Another letter, posted on the Web site change.org, which listed 4,570 signatories on the day of Wonder’s cancellation, made a more direct address: “We call on Stevie Wonder, as a conscientious American advocate for human rights and dignity not to support the Israeli Defense Force by performing at their gala fundraiser ... The IDF is an institution which promotes, enables, and protects Israel’s Apartheid regime.” 

Moments after Wonder made his announcement, endtheoccupation.org wrote that they were celebrating a “victory.” 

The targeting of high-profile celebrities who express plans to perform in or on behalf of the State of Israel is not uncommon. In response to such efforts, a group of music industry executives established the nonprofit Creative Community for Peace (CCFP) to privately and publicly counter artist boycotts of Israel. The group’s co-founder, former Universal Music Group CEO David Renzer, now president of music ventures at Saban Capital Group, has, in the past, spoken out against such intimidation but declined to comment for this article. 

However, Consul General of Israel in Los Angeles David Siegel was quick to point fingers at the BDS movement, referring to a press release issued by the consulate that specifically condemns the BDS movement as a “front for a campaign aimed at delegitimizing the very existence of the State of Israel.” 

“BDS is not about peace,” Siegel said during a phone interview on Dec. 3. “It’s about vilifying Israel.” 

Asked if he thought the FIDF’s U.N. explanation might be intended to deflect attention from an effective boycott by Wonder of one of the largest Israel fundraisers in the country, Siegel said, “I don’t know. We weren’t involved in the whole FIDF thing. But the BDS effort is very significant; we know that.”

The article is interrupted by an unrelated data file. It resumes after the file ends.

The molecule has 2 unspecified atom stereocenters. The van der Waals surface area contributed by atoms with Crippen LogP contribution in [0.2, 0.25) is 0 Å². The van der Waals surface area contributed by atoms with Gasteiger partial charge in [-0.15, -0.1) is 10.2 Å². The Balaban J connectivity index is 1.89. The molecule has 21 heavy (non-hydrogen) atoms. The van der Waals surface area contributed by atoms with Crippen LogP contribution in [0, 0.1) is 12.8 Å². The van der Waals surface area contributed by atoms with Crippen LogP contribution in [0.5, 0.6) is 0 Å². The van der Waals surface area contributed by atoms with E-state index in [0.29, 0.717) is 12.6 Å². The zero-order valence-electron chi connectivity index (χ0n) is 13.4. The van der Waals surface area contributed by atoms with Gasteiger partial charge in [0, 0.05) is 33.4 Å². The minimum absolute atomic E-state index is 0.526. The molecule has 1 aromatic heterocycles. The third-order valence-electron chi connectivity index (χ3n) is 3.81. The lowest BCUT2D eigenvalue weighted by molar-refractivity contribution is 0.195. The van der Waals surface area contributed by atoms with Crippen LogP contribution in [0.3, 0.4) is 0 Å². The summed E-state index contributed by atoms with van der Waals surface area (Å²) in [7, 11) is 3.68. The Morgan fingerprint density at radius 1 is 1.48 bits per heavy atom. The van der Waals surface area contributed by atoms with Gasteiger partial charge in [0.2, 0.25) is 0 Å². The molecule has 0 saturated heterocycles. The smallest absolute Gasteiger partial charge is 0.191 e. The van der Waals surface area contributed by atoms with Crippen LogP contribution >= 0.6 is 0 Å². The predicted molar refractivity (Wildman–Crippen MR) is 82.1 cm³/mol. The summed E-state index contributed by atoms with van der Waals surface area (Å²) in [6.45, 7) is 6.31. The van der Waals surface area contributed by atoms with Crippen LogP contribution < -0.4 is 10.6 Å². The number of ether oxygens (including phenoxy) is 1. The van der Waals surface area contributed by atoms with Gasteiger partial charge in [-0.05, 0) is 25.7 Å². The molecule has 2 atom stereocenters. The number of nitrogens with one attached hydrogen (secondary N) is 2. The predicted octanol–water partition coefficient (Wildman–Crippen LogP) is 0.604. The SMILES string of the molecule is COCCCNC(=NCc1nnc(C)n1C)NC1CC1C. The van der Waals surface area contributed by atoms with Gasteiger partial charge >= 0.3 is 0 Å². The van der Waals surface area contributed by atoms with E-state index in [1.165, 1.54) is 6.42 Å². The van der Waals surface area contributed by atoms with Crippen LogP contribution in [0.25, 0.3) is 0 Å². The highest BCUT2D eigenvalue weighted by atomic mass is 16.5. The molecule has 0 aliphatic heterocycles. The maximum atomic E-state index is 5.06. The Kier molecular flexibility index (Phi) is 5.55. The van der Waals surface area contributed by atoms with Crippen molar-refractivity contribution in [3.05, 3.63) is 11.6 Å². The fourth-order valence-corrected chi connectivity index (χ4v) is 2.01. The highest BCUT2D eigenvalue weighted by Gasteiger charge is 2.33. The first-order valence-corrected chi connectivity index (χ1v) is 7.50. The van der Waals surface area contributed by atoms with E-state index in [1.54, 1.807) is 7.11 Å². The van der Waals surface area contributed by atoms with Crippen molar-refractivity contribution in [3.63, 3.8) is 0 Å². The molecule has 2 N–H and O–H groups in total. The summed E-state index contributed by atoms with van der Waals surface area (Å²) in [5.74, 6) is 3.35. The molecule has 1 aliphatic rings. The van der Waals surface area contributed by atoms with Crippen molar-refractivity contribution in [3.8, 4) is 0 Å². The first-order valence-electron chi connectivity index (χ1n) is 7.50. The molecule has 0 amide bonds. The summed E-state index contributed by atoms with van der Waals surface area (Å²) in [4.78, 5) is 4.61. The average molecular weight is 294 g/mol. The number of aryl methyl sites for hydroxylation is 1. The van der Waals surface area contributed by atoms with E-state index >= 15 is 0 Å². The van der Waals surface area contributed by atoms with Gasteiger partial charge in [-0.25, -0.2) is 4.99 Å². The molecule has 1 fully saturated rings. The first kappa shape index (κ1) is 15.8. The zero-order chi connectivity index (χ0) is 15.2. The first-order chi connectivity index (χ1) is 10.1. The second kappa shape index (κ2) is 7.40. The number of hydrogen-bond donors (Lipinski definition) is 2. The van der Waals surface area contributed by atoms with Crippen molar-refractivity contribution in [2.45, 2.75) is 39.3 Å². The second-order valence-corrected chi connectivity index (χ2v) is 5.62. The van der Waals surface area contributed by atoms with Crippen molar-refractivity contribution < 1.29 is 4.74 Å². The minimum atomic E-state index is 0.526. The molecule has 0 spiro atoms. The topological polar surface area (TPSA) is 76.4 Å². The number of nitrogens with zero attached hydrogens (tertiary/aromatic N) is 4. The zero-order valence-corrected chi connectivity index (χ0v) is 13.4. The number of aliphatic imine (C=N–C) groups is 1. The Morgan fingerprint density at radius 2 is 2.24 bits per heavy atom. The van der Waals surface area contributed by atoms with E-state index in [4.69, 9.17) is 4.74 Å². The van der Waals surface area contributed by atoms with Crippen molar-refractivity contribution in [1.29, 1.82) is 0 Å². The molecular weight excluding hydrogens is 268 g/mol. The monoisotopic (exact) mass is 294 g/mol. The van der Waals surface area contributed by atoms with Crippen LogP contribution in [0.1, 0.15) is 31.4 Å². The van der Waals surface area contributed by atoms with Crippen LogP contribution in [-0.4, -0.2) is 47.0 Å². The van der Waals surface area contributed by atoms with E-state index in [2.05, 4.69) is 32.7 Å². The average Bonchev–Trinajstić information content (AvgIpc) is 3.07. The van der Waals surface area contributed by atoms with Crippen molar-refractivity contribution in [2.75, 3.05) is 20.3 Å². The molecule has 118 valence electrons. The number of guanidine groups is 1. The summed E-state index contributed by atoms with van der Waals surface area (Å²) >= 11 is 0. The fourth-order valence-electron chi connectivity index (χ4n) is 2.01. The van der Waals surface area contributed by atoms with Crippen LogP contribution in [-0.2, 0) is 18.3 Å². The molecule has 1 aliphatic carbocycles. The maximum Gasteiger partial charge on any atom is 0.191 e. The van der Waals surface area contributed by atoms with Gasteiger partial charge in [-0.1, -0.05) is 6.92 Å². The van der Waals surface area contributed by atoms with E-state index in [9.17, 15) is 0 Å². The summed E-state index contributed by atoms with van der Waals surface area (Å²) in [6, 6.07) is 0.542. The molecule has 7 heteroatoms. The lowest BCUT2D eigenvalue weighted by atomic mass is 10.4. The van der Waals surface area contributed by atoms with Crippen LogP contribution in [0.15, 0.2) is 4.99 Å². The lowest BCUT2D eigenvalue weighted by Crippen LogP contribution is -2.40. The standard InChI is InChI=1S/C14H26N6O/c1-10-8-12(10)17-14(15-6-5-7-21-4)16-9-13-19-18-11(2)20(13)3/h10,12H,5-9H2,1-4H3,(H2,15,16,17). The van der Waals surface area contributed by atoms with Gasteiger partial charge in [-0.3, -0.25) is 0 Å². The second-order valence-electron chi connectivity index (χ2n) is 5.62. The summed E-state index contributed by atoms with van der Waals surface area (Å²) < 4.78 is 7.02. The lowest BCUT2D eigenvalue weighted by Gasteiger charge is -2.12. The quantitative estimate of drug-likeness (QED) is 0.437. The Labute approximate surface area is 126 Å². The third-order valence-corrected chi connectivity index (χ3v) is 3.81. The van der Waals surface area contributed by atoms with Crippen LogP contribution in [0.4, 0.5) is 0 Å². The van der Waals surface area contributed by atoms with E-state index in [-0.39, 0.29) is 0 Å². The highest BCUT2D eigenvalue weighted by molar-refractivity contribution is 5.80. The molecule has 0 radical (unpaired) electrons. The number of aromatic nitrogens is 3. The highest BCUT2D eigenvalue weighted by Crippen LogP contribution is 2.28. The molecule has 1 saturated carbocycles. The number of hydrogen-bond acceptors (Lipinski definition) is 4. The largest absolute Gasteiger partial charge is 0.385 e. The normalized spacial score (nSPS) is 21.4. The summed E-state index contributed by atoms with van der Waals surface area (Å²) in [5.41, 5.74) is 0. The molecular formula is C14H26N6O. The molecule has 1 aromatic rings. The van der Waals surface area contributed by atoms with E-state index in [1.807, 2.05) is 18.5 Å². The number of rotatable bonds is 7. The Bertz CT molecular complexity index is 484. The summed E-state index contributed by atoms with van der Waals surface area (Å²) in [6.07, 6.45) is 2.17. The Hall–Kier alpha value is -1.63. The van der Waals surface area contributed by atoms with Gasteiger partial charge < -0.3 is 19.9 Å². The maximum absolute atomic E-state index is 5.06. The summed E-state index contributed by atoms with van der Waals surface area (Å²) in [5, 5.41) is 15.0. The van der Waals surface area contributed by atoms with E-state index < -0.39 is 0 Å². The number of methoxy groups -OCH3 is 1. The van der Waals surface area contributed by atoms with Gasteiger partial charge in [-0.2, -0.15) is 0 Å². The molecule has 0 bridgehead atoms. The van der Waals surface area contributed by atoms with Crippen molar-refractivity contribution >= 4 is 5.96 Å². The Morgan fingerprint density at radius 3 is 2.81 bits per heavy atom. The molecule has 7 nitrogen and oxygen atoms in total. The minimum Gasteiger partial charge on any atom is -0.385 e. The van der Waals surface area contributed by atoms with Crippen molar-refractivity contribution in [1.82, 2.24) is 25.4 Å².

When asked how or why he had made the connection between Wonder’s cancellation and BDS when the FIDF was offering a different account, Siegel said, “I didn’t mean to make any connection like that. What we’re talking about is BDS in general; there are attempts to enact a cultural boycott, which we think is counterproductive. That’s a general statement. It doesn’t relate to Stevie Wonder.” 

A coalition of self-described L.A. “peace activists” had promised, however, to stage a large demonstration outside the Hyatt, where they planned to enact a mock funeral procession with a “child’s casket” on the night of the gala. The protest also was to include participants donning placards with the names and ages of civilians killed during Israel’s Operation Pillar of Defense in Gaza last month.

In a press release, the coalition of two dozen groups and a half-dozen individuals claims credit for Wonder’s cancellation is due to “thousands of activists around the world using social media, e-mail and phone calls.” 

A collection of speakers from both secular and religious organizations say they will appear, including Israeli-American activist Miko Peled, son of an Israeli general and author of “The General’s Son: Journey of an Israeli in Palestine.”

As of press time on Dec. 4, the Western Region FIDF had not announced plans for a prominent musical replacement, though, as in past years, Grammy winner David Foster & Friends will perform, and “Seinfeld” veteran Jason Alexander will reprise his role as emcee. The absence of a major headliner stands out because the gala is known for bringing in rarified, glamorous musical acts. Past years have featured musical legends such as Barbra Streisand and the Italian tenor Andrea Bocelli.

But Haim Saban, known for dazzling surprises, insisted on Dec. 3 that the gala will go on with its usual splendor, undeterred. 

“Life is good,” he wrote in an e-mail, “and we’ll have the best gala YET.”